Whilst we await statistics from the UK on the state of the business sales market we can take a look over the pond for some indicators.
According to the BizBuySell Insight Report, published by the online business marketplace BizBuySell, the number of small business deals that completed in 2013 increased by 41.7 percent in third quarter compared to the same quarter in 2012. Interestingly, restaurants & retail businesses saw the most action. The median sale price compared with the same time the previous year was also up by 2.9%. For those wondering whether the time is right to sell, these indicators are positive as we often find where the US leads, UK stats follow.
We also read that 68 percent of merger and acquisition insiders expect the market to pick up strength in the 12 months following September 2013, according to a survey released in October by law firm Dykema. If this is the case, this is a good time for those of you thinking of retiring or taking a new path to consider how to put your business on the market.
Market timing is always tricky, so it is difficult to say when the right time to sell is therefore you must really consider ‘if and when’ you are ready to sell. Get your business in order so that if the opportunity comes, and we know there are purchasers out there, you are ready to move forward quickly and effectively.
What to Consider When You Put Your Business On The Market
In order to get the best price having decided to put your business on the market, consider taking these basic steps to make the sale process move smoothly.
1. Are your books in order?
Many SME owners find looking after the books the ‘not so interesting’ part of running their business, things can often be left to the last minute, just before the tax man comes calling or at the year end when the accountant asks for the paperwork! Although potential purchasers do not necessarily want to see full and final sets of accounts immediately, they do want to see an accurately kept, up to date account of the health and state of the business. In fact, many investment firms/individuals are put off straight away if the books are in disarray.
We usually advise our clients to have prepared accounts for the past 3 years, and where appropriate the year to date. We often find that when a purchaser visits the business, they like to see the accounts in detail with supporting invoices etc, this sort of paperwork can not be thrown together at the last minute! In one negotiation, our purchaser walked away as anomalies came out of the woodwork when the books were tidied up!
Another point to think about, even when not considering selling, is we often find our clients put their business on the market unexpectedly due to health problems or ‘home’ troubles, in this case if the books & paperwork are in order, it is one less worry.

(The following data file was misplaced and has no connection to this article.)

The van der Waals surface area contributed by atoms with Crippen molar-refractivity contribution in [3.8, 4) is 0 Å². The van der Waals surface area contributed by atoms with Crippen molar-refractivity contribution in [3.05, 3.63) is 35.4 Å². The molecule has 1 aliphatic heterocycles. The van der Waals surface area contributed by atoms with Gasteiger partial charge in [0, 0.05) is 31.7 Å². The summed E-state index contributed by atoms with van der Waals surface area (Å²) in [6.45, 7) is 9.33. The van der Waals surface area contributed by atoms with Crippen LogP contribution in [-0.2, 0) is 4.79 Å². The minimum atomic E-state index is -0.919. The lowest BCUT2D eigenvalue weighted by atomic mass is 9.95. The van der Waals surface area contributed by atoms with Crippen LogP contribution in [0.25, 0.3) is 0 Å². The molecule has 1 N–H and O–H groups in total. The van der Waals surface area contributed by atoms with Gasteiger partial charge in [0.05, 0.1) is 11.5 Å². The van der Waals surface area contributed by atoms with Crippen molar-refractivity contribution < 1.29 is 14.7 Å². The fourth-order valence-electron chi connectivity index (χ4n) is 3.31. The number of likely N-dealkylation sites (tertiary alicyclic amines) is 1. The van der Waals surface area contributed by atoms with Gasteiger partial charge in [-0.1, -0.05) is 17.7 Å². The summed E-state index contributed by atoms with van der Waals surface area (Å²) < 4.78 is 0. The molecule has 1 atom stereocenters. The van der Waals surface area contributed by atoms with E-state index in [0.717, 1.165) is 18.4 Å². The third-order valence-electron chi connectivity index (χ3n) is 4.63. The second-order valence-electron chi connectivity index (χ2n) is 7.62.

2. Protect your intellectual property
Make sure you have your trademarks and patents registered and up to date. These may add significant value to your business. This also reduces the risk of your ideas being ‘borrowed’ by unscrupulous purchasers.
Some confusion lies with websites, domain names and servers too. Make sure if you are reliant on the internet for sales and introductions, you are quite clear who owns your domain names, the copyright to your website content and email addresses.
The very nature of the SME is that the personality, commitment and enthusiasm of the owner has created the successful business. Jock Purtle, of Digital Exits based in Sydney, tells us “Generally, if your business relies less on the owner, you get a higher selling price”, he continues to explain that ensuring operations are managed by staff or systems / technology, then there’s less day-to-day importance of the owner and you are going to get a higher price.
So consider, if you step away from the business… is there still a business? If the answer is no, then you need to start looking at how your role can be taken by others within the company whilst maintaining its core value – the value you are hoping to sell.
4. What to do next?
How do you get your business out onto the market, who should you advertise it with and what does it cost? All important questions and here at a2z Business Brokers, we offer an independent, personal approach to help you put your business on the market. Anthony Redpath, the managing director, has a wealth of experience in business brokering and is happy to share this expertise when you decide it is the right time to sell your business. Having run your own business for many years, you may wish to be in control of its sale too, we can discuss how to sell your business in a way that suits you.
So, if it is the right time for you to put your business on the market, get in touch via our contact page, or call 0844 247 0 247.